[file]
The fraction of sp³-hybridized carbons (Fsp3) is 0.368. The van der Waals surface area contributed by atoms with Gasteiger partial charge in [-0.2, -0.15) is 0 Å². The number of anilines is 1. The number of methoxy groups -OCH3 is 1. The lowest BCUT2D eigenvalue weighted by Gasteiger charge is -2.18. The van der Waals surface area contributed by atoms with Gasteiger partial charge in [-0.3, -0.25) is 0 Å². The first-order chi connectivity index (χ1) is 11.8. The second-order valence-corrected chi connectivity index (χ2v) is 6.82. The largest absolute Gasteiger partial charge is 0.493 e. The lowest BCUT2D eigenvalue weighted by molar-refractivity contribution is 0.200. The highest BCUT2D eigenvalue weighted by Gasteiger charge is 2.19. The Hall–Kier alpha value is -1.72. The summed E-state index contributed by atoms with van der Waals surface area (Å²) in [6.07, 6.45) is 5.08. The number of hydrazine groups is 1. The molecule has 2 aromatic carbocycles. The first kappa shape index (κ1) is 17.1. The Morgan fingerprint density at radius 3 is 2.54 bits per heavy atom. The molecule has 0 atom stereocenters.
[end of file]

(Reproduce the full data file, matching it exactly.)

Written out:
The fraction of sp³-hybridized carbons (Fsp3) is 0.368. The van der Waals surface area contributed by atoms with Gasteiger partial charge in [-0.2, -0.15) is 0 Å². The number of anilines is 1. The number of methoxy groups -OCH3 is 1. The lowest BCUT2D eigenvalue weighted by Gasteiger charge is -2.18. The van der Waals surface area contributed by atoms with Gasteiger partial charge in [-0.3, -0.25) is 0 Å². The first-order chi connectivity index (χ1) is 11.8. The second-order valence-corrected chi connectivity index (χ2v) is 6.82. The largest absolute Gasteiger partial charge is 0.493 e. The lowest BCUT2D eigenvalue weighted by molar-refractivity contribution is 0.200. The highest BCUT2D eigenvalue weighted by Gasteiger charge is 2.19. The Hall–Kier alpha value is -1.72. The summed E-state index contributed by atoms with van der Waals surface area (Å²) in [6.07, 6.45) is 5.08. The number of hydrazine groups is 1. The molecule has 2 aromatic carbocycles. The first kappa shape index (κ1) is 17.1. The Morgan fingerprint density at radius 3 is 2.54 bits per heavy atom. The molecule has 0 atom stereocenters.